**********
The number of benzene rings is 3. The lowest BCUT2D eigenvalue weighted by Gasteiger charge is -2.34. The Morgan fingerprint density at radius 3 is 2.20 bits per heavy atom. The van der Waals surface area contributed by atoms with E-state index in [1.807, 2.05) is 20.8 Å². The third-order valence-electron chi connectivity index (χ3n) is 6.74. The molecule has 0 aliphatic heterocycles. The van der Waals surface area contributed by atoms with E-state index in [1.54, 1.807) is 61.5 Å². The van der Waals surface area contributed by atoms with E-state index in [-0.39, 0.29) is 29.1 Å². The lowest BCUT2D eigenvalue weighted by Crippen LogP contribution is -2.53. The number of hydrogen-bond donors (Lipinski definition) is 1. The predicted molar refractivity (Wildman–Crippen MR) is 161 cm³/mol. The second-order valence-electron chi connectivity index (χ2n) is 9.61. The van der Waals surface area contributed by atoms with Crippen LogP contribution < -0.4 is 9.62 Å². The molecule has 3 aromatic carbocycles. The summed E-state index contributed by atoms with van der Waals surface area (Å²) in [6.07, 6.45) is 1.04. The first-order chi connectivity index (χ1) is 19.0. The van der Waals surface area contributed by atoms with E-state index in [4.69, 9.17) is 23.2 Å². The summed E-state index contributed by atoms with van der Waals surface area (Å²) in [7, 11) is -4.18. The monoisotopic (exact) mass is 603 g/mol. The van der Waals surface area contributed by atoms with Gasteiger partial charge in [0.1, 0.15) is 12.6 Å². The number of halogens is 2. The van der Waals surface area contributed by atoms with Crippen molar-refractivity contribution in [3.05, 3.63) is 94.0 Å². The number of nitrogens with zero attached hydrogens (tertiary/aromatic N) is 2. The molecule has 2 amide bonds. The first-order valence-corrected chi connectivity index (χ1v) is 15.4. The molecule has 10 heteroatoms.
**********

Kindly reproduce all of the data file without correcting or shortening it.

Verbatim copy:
The number of benzene rings is 3. The lowest BCUT2D eigenvalue weighted by Gasteiger charge is -2.34. The Morgan fingerprint density at radius 3 is 2.20 bits per heavy atom. The van der Waals surface area contributed by atoms with E-state index in [1.807, 2.05) is 20.8 Å². The third-order valence-electron chi connectivity index (χ3n) is 6.74. The molecule has 0 aliphatic heterocycles. The van der Waals surface area contributed by atoms with E-state index in [1.54, 1.807) is 61.5 Å². The van der Waals surface area contributed by atoms with E-state index in [-0.39, 0.29) is 29.1 Å². The lowest BCUT2D eigenvalue weighted by Crippen LogP contribution is -2.53. The number of hydrogen-bond donors (Lipinski definition) is 1. The predicted molar refractivity (Wildman–Crippen MR) is 161 cm³/mol. The second-order valence-electron chi connectivity index (χ2n) is 9.61. The van der Waals surface area contributed by atoms with Crippen LogP contribution < -0.4 is 9.62 Å². The molecule has 3 aromatic carbocycles. The summed E-state index contributed by atoms with van der Waals surface area (Å²) in [6.07, 6.45) is 1.04. The first-order chi connectivity index (χ1) is 19.0. The van der Waals surface area contributed by atoms with E-state index in [4.69, 9.17) is 23.2 Å². The summed E-state index contributed by atoms with van der Waals surface area (Å²) in [7, 11) is -4.18. The monoisotopic (exact) mass is 603 g/mol. The van der Waals surface area contributed by atoms with Gasteiger partial charge in [0.1, 0.15) is 12.6 Å². The number of halogens is 2. The van der Waals surface area contributed by atoms with Crippen molar-refractivity contribution in [3.05, 3.63) is 94.0 Å². The number of nitrogens with zero attached hydrogens (tertiary/aromatic N) is 2. The molecule has 2 amide bonds. The first-order valence-corrected chi connectivity index (χ1v) is 15.4. The molecule has 10 heteroatoms.